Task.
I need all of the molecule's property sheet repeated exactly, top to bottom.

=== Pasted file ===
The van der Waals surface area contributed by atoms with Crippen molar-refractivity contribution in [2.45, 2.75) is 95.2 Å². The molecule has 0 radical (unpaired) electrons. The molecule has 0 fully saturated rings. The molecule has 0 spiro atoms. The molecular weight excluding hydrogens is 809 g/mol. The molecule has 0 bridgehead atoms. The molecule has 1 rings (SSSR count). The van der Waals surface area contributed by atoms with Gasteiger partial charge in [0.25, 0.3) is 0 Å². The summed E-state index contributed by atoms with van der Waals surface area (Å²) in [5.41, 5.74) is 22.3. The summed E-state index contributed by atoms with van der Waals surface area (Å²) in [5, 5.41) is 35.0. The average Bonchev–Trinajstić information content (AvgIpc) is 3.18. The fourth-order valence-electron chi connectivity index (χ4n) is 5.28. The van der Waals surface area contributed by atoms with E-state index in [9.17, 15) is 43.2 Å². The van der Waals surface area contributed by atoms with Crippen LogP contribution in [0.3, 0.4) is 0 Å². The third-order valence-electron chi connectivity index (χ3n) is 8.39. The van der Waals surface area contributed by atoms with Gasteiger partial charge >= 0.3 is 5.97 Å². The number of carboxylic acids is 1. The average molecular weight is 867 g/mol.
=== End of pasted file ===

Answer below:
The van der Waals surface area contributed by atoms with Crippen molar-refractivity contribution in [2.45, 2.75) is 95.2 Å². The molecule has 0 radical (unpaired) electrons. The molecule has 0 fully saturated rings. The molecule has 0 spiro atoms. The molecular weight excluding hydrogens is 809 g/mol. The molecule has 0 bridgehead atoms. The molecule has 1 rings (SSSR count). The van der Waals surface area contributed by atoms with Gasteiger partial charge in [0.25, 0.3) is 0 Å². The summed E-state index contributed by atoms with van der Waals surface area (Å²) in [5.41, 5.74) is 22.3. The summed E-state index contributed by atoms with van der Waals surface area (Å²) in [5, 5.41) is 35.0. The average Bonchev–Trinajstić information content (AvgIpc) is 3.18. The fourth-order valence-electron chi connectivity index (χ4n) is 5.28. The van der Waals surface area contributed by atoms with E-state index in [9.17, 15) is 43.2 Å². The van der Waals surface area contributed by atoms with Crippen LogP contribution in [0.3, 0.4) is 0 Å². The third-order valence-electron chi connectivity index (χ3n) is 8.39. The van der Waals surface area contributed by atoms with Gasteiger partial charge >= 0.3 is 5.97 Å². The number of carboxylic acids is 1. The average molecular weight is 867 g/mol.